Kibitsu Shrine was originally the head shrine of Kibi Province, but when Kibi was divided into three provinces (Bizen, Bichu, and Bingo), it became the central shrine of the new Bichu Province. The shrine’s original founding date is uncertain, but the central hall and prayer hall, which are National Treasures, were reconstructed by the shogun Ashikaga Yoshimitsu in 1425. The buildings have stood ever since without needing to be deconstructed. The architectural style is “Hiyoku-irimoya-zukuri,” and since it is the only building in this style in the whole country, this style is also called “Kibitsu-zukuri.” One of the other scenic constructions apart from the central hall is the corridor that stretches for 360 meters. This straight corridor makes the most of the natural slope, going on and on like a wave. Its great beauty led to it being designated by Okayama Prefecture as an important cultural property.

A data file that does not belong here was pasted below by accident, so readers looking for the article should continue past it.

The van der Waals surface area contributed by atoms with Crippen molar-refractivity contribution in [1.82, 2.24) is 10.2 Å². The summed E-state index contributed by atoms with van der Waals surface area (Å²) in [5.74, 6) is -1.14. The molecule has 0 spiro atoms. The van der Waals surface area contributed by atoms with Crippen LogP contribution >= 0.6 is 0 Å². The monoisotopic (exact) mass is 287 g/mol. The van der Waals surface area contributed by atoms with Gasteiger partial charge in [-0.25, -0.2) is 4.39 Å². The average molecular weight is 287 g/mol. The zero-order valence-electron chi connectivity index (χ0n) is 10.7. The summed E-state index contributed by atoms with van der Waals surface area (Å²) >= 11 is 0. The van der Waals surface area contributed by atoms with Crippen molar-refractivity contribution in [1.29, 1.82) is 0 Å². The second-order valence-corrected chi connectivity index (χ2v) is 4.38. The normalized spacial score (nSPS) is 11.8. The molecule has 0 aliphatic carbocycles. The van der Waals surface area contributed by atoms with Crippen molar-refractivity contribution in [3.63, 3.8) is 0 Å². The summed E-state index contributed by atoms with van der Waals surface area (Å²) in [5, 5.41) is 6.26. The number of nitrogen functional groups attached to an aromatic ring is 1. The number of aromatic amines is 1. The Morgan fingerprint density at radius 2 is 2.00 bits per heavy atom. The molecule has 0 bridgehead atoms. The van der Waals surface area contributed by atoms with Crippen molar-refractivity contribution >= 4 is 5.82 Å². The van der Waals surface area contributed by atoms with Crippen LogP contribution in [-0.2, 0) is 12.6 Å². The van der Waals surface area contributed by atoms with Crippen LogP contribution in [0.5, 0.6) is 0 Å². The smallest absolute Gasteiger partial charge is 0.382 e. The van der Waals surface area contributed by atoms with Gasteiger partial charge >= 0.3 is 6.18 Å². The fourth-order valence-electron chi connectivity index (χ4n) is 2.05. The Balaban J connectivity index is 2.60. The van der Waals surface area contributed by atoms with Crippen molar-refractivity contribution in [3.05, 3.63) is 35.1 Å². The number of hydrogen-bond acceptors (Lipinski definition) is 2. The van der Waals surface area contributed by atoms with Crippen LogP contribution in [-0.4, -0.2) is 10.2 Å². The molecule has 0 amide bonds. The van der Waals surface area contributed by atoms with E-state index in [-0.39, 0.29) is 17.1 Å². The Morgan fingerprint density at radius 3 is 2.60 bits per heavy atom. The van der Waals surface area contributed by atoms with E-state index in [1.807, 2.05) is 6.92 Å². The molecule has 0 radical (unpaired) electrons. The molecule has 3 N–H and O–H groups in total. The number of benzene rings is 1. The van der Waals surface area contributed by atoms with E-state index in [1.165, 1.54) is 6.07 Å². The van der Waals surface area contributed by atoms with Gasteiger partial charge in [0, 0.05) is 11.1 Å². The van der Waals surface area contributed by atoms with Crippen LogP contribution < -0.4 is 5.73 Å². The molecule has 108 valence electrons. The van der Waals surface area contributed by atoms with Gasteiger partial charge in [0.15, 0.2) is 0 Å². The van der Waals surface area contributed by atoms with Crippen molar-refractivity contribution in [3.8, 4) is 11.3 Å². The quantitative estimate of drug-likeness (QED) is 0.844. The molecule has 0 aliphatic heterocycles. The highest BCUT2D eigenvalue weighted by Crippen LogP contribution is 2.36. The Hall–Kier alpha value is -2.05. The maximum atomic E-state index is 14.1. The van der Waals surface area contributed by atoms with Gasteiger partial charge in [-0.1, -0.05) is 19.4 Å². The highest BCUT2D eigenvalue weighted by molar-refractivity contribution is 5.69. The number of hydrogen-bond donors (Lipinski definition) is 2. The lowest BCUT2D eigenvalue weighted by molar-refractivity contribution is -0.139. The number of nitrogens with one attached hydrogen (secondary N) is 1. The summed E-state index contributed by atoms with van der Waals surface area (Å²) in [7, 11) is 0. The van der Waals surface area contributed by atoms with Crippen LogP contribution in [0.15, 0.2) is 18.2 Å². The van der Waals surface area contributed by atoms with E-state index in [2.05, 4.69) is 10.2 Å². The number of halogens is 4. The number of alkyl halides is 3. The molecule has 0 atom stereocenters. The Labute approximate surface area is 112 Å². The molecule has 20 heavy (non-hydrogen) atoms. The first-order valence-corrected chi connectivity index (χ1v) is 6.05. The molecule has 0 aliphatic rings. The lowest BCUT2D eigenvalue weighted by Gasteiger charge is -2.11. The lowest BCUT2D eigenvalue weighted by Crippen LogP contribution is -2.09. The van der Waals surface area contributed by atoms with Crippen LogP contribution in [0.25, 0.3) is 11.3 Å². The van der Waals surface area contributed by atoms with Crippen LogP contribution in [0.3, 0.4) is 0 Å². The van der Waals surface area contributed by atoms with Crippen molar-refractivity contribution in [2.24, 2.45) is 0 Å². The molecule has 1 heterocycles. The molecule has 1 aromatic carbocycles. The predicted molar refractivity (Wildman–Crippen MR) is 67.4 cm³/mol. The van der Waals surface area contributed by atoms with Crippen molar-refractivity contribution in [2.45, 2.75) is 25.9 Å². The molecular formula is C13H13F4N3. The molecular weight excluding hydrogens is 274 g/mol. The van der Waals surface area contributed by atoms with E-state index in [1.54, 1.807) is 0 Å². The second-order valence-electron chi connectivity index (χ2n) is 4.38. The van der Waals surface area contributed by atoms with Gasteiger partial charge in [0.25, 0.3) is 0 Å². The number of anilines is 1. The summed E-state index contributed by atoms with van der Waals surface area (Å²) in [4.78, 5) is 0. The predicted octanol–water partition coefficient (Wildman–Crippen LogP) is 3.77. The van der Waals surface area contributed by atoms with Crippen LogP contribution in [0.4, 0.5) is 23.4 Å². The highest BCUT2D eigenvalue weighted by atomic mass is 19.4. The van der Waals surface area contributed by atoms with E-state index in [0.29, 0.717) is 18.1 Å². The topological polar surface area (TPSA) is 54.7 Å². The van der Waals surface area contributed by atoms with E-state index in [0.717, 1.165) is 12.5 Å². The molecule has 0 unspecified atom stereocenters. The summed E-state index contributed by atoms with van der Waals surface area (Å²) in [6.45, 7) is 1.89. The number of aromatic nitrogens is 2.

Kibitsu Shrine is famed as the supposed site of the god Kibi-tsu-hiko’s overthrow of the demon Ura. The shrine is filled with artifacts of the legend, such as the “Ya-oki-ishi” rock, whereon was laid the arrow used in defeating the demon, and the “Mikama-dono,” where Ura’s head was buried under a cauldron. Ceremonies are held to commemorate the legend at various points throughout the year. In particular, the “Narukama-shinji” rite held at the Mikama-dono will allow participation from anyone who wants to. This ritual involves water being boiled in the cauldron and the sound made by the steam being used to predict good or bad fortune, but there are no specific predictions made. You listen to the sound, and if it sounds good, that means good fortune, but if you think it sounds bad, that is a bad omen. You listen, and allow your heart to decide. Be sure to visit this land of the legendary demon-slayer, who is said to be the prototype for the famous Momotaro folk tale.